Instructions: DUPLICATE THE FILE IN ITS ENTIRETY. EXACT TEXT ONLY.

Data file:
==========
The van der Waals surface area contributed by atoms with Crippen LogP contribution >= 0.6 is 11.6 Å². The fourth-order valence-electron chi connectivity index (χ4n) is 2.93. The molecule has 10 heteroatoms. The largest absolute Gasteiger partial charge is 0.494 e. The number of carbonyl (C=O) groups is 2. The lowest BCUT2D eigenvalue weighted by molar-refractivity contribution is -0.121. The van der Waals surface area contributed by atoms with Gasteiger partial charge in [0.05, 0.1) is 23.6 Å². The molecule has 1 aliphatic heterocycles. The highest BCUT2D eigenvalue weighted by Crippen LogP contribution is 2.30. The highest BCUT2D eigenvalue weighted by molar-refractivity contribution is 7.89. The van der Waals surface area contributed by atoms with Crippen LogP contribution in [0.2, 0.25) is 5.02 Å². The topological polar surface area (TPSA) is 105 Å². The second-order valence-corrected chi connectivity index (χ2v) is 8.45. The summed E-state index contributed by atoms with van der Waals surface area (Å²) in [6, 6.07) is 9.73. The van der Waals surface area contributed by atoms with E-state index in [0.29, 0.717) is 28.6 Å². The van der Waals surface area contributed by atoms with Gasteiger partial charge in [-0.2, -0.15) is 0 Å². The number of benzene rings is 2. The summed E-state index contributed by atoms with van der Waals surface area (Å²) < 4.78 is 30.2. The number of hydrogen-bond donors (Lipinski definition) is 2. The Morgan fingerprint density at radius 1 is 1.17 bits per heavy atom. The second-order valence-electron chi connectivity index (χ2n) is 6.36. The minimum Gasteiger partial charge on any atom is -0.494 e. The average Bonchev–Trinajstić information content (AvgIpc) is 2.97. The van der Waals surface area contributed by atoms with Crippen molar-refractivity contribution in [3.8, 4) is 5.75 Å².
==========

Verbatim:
The van der Waals surface area contributed by atoms with Crippen LogP contribution >= 0.6 is 11.6 Å². The fourth-order valence-electron chi connectivity index (χ4n) is 2.93. The molecule has 10 heteroatoms. The largest absolute Gasteiger partial charge is 0.494 e. The number of carbonyl (C=O) groups is 2. The lowest BCUT2D eigenvalue weighted by molar-refractivity contribution is -0.121. The van der Waals surface area contributed by atoms with Gasteiger partial charge in [0.05, 0.1) is 23.6 Å². The molecule has 1 aliphatic heterocycles. The highest BCUT2D eigenvalue weighted by Crippen LogP contribution is 2.30. The highest BCUT2D eigenvalue weighted by molar-refractivity contribution is 7.89. The van der Waals surface area contributed by atoms with Crippen LogP contribution in [0.2, 0.25) is 5.02 Å². The topological polar surface area (TPSA) is 105 Å². The second-order valence-corrected chi connectivity index (χ2v) is 8.45. The summed E-state index contributed by atoms with van der Waals surface area (Å²) in [6, 6.07) is 9.73. The van der Waals surface area contributed by atoms with E-state index in [0.29, 0.717) is 28.6 Å². The van der Waals surface area contributed by atoms with Gasteiger partial charge in [-0.2, -0.15) is 0 Å². The number of benzene rings is 2. The summed E-state index contributed by atoms with van der Waals surface area (Å²) < 4.78 is 30.2. The number of hydrogen-bond donors (Lipinski definition) is 2. The Morgan fingerprint density at radius 1 is 1.17 bits per heavy atom. The second-order valence-electron chi connectivity index (χ2n) is 6.36. The minimum Gasteiger partial charge on any atom is -0.494 e. The average Bonchev–Trinajstić information content (AvgIpc) is 2.97. The van der Waals surface area contributed by atoms with Crippen molar-refractivity contribution in [3.8, 4) is 5.75 Å².